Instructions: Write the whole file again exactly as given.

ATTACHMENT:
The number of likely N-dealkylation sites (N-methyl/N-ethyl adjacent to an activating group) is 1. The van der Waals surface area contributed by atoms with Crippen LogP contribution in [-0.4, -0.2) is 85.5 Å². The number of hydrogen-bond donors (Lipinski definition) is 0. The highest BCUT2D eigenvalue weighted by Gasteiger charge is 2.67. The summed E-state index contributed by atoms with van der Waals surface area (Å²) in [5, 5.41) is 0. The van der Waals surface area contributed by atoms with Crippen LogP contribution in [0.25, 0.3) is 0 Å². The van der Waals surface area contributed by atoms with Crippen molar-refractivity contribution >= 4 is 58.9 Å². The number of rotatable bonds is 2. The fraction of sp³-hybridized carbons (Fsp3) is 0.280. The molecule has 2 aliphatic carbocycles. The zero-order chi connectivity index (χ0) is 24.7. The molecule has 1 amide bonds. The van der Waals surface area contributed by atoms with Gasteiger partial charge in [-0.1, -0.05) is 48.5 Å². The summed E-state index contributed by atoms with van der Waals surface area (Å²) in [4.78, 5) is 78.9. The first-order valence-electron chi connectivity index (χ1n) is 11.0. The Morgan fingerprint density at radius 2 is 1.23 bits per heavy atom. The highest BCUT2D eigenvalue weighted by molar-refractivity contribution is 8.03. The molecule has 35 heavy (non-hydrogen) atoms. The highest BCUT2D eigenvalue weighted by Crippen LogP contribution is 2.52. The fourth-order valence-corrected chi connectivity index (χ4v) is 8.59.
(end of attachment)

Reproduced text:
The number of likely N-dealkylation sites (N-methyl/N-ethyl adjacent to an activating group) is 1. The van der Waals surface area contributed by atoms with Crippen LogP contribution in [-0.4, -0.2) is 85.5 Å². The number of hydrogen-bond donors (Lipinski definition) is 0. The highest BCUT2D eigenvalue weighted by Gasteiger charge is 2.67. The summed E-state index contributed by atoms with van der Waals surface area (Å²) in [5, 5.41) is 0. The van der Waals surface area contributed by atoms with Crippen LogP contribution in [0.25, 0.3) is 0 Å². The van der Waals surface area contributed by atoms with Crippen molar-refractivity contribution >= 4 is 58.9 Å². The number of rotatable bonds is 2. The fraction of sp³-hybridized carbons (Fsp3) is 0.280. The molecule has 2 aliphatic carbocycles. The zero-order chi connectivity index (χ0) is 24.7. The molecule has 1 amide bonds. The van der Waals surface area contributed by atoms with Gasteiger partial charge in [-0.1, -0.05) is 48.5 Å². The summed E-state index contributed by atoms with van der Waals surface area (Å²) in [4.78, 5) is 78.9. The first-order valence-electron chi connectivity index (χ1n) is 11.0. The Morgan fingerprint density at radius 2 is 1.23 bits per heavy atom. The highest BCUT2D eigenvalue weighted by molar-refractivity contribution is 8.03. The molecule has 35 heavy (non-hydrogen) atoms. The highest BCUT2D eigenvalue weighted by Crippen LogP contribution is 2.52. The fourth-order valence-corrected chi connectivity index (χ4v) is 8.59.